California Gov. Gavin Newsom Signs Law Creating Task Force To Consider How Slavery Reparations Would Be Distributed

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Marlo Safi Culture Reporter
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Democratic California Gov. Gavin Newsom signed a law establishing a task force to study how slavery reparations could be distributed, making it the first state to make the move toward potentially compensating black residents, numerous sources reported Wednesday.

The nine-person task force will study how reparations could be awarded and who would be eligible, giving “special consideration for African Americans who are descendants of persons enslaved in the United States,” the law says. 

The legislation was authored by Assemblywoman Shirley Weber, a Democrat representing San Diego, who is chair of California’s Legislative Black Caucus. 

“Hundreds of years of racial discrimination in the United States have left many African Americans still disadvantaged in terms of poverty, homelessness, unemployment, the racial wealth gap, and other indicators of economic and educational opportunity,” said Assemblywoman Shirley Weber, who introduced the bill, in a statement.

While the law doesn’t commit to any specific payment, it establishes the task force that would study the impact of slavery on black people in California and make recommendations to the legislature about what kind of compensation should be provided and what form it should take, NBC reported

“After watching last night’s debate, this signing can’t come too soon,” Newsom said during a videoconference with lawmakers and other stakeholders.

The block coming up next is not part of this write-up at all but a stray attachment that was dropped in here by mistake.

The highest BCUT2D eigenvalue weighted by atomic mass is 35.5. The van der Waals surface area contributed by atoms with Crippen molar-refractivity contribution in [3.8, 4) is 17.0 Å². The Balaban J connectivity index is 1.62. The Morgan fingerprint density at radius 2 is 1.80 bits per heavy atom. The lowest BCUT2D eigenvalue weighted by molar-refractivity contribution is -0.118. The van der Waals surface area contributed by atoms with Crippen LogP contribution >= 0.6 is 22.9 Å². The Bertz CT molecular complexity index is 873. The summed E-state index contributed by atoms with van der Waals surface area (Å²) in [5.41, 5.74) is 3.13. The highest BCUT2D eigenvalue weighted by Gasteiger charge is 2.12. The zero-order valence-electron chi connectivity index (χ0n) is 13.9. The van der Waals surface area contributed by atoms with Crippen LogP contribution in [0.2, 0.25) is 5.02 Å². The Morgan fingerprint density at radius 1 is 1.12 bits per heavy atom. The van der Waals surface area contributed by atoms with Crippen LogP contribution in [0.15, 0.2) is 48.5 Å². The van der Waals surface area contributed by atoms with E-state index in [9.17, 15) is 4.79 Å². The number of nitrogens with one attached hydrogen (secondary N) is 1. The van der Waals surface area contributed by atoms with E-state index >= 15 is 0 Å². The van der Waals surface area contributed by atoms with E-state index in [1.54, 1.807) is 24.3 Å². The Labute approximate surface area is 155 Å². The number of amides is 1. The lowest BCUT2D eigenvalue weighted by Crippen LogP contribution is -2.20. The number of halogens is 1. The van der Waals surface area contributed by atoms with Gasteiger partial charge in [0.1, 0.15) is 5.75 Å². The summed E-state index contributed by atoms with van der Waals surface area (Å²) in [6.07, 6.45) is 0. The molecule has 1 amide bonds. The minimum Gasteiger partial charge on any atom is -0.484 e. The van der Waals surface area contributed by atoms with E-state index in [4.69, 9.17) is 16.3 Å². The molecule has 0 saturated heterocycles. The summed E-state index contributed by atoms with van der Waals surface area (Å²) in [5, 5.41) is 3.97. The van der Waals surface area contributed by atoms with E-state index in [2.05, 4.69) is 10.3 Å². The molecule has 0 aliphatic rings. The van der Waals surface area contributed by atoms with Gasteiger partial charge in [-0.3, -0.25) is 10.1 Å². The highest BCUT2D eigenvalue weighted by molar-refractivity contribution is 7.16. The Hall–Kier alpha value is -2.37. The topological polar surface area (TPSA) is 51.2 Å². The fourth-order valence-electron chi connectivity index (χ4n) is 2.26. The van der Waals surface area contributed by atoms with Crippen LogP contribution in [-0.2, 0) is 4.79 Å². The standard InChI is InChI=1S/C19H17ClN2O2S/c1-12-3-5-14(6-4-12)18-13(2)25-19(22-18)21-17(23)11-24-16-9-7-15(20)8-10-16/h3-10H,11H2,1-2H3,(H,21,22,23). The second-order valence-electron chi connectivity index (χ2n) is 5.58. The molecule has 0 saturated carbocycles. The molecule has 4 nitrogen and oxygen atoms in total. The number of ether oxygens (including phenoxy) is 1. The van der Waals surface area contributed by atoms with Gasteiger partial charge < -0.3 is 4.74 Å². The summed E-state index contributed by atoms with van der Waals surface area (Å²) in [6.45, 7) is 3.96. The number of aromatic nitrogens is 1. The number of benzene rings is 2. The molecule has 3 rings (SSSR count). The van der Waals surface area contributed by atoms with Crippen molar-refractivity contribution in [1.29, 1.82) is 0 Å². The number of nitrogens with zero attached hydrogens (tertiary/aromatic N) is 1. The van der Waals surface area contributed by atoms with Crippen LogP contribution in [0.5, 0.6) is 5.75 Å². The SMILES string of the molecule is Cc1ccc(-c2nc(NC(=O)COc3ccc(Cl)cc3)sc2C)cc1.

“As a nation, we can only truly thrive when every one of us has the opportunity to thrive. Our painful history of slavery has evolved into structural racism and bias built into and permeating throughout our democratic and economic institutions,” Newsom said in a statement, according to NBC.

California entered the Union as a free state in 1850, and the task force will study issues involving slavery that followed entry, including an 1852 fugitive slave law that said an “enslaved black person who had entered California when it was still a territory had no legal right to freedom even though the state constitution banned slavery,” according to the California Historical Society.

Slavery became illegal throughout the United States in 1865.

State-level reparations that the law authorizes won’t be considered a replacement for reparations “enacted at the federal level,” according to the law.

Democratic contenders for president have previously expressed support for slavery reparations, an initiative not favorable among Republicans. Democratic Presidential Nominee Joe Biden said in February that he that supports a study on slavery reparations while demanding immediate action to correct “institutional racism” in America. (RELATED: Biden Supports Slavery Reparations Study, Wants Immediate Action On ‘Institutional Racism’)